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  • VOL 08, ISSUE 01 • WINTER 2020
Offering guests fabulous bubbly toasts that won’t break their bank

Offering guests fabulous bubbly toasts that won’t break their bank

A bottle of high-end bubbles parked tableside signifies high stylin’ during the holiday season. Not only is Champagne a celebration unto itself, but popping those baller vintages is a great revenue stream that can put year-end beverage sales well above forecast. Due to circumstances that range from guest budget concerns to a general desire to consume less alcohol, however, your bar staff should always find innovative ways to ensure guests still have that perfect toast.

New York’s Bâtard offers spritzers that complement the overall dining experience, such as the “Winter Winter Spritz,” made with cardamaro, Wild Moon chai spice liqueur, pear, ginger, tiki bitters and sparkling wine. “They are very popular with guests due to lower alcohol content, delicious seasonal ingredients and an affordable price point,” says Bâtard bartender Kelly O’Connor.

When building a new sparkler, choosing the right wine is not only based on taste, but also cost effectiveness.

“Bâtard’s wine program mainly focuses on the wine region of Burgundy, so we use a Crémant de Bourgogne as our go-to in these aperitif-style cocktails,” continues O’Connor. “It’s a delicious, approachable and affordable wine that is light, fresh, crisp and mixes well with other ingredients while still maintaining a bubbly presence.”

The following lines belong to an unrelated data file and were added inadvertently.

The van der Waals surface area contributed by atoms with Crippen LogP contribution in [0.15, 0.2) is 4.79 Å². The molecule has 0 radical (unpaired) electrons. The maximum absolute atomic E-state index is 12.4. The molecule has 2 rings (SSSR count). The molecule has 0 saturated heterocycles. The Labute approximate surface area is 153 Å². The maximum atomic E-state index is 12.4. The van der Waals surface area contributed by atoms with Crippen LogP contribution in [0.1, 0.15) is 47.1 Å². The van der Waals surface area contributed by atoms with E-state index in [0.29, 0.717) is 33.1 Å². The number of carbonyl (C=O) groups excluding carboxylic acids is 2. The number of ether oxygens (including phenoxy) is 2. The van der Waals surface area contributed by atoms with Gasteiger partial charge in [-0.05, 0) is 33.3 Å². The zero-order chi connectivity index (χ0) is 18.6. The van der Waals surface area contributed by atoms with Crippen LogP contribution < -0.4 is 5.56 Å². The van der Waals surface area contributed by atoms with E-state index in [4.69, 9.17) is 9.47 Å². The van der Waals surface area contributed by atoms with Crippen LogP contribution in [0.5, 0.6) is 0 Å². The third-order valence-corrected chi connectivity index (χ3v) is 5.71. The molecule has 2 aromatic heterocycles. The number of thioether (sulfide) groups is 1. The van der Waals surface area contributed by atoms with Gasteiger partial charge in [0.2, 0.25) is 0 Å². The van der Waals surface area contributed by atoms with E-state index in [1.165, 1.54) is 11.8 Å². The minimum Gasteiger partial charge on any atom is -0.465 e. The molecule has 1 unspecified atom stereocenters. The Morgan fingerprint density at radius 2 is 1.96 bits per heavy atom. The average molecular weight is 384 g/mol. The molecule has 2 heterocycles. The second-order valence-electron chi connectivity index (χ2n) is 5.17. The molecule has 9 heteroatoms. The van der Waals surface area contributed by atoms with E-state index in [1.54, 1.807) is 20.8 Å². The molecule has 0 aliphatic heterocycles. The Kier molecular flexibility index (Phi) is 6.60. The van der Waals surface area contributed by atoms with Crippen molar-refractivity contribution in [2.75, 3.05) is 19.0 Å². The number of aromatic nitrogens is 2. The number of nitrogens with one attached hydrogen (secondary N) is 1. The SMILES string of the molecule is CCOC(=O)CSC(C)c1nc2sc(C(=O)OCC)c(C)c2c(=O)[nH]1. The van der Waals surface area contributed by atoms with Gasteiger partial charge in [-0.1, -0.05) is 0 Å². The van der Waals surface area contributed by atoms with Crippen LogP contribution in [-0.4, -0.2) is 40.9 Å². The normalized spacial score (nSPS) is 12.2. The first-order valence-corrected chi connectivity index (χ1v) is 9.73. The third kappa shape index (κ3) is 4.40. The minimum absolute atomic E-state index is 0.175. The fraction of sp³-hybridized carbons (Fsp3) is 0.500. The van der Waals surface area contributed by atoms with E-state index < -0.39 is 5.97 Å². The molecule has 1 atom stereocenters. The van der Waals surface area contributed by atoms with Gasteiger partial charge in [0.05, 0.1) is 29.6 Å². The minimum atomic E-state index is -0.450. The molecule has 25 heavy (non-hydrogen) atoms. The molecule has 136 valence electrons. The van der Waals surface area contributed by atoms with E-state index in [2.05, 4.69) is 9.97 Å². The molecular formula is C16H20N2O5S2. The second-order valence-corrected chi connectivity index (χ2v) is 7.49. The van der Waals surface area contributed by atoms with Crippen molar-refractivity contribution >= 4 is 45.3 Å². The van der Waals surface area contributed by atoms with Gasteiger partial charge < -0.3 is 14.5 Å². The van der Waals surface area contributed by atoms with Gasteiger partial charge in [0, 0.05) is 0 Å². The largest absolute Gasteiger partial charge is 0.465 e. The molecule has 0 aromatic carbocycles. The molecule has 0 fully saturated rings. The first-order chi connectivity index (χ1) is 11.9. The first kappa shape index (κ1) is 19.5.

What else goes into these festive libations is up to the creator. Josh Fossitt, who was behind the programs of Chicago’s Bad Hunter and New York City’s NoMad and is co-owner of cocktail catering company Hospitality 201, looks for spirits and liqueurs providing something fresh.

“Pineau des Charentes is nice to use,” he explains. “We also use La Troussepinette, another wine-based fortified spirit, with an apple-y flavor. Use anything that doesn’t overpower the drink but adds structure and a little bitterness.”

Presentation is key to creating a holiday libation and goes well beyond flutes and coupes. At Bad Hunter, glassware was found that could hold the liquor base with crushed ice and a 375-milliliter bottle of cava or prosecco, upside down. At NoMad, the famous Cocktail Explosions are served in large-format vessels with a spigot, containing almost a gallon of liquid over crushed ice with garnishes for groups of eight to 10.

“We would add a bottle of sparkling rosé to the spirit and make it as delicious as we possibly could, garnishing with strawberries, beautiful cleaned mint, caramelized half-moons of pineapple with rind and dehydrated lemon or lime wheels—the more you use the better,” says Fossitt.

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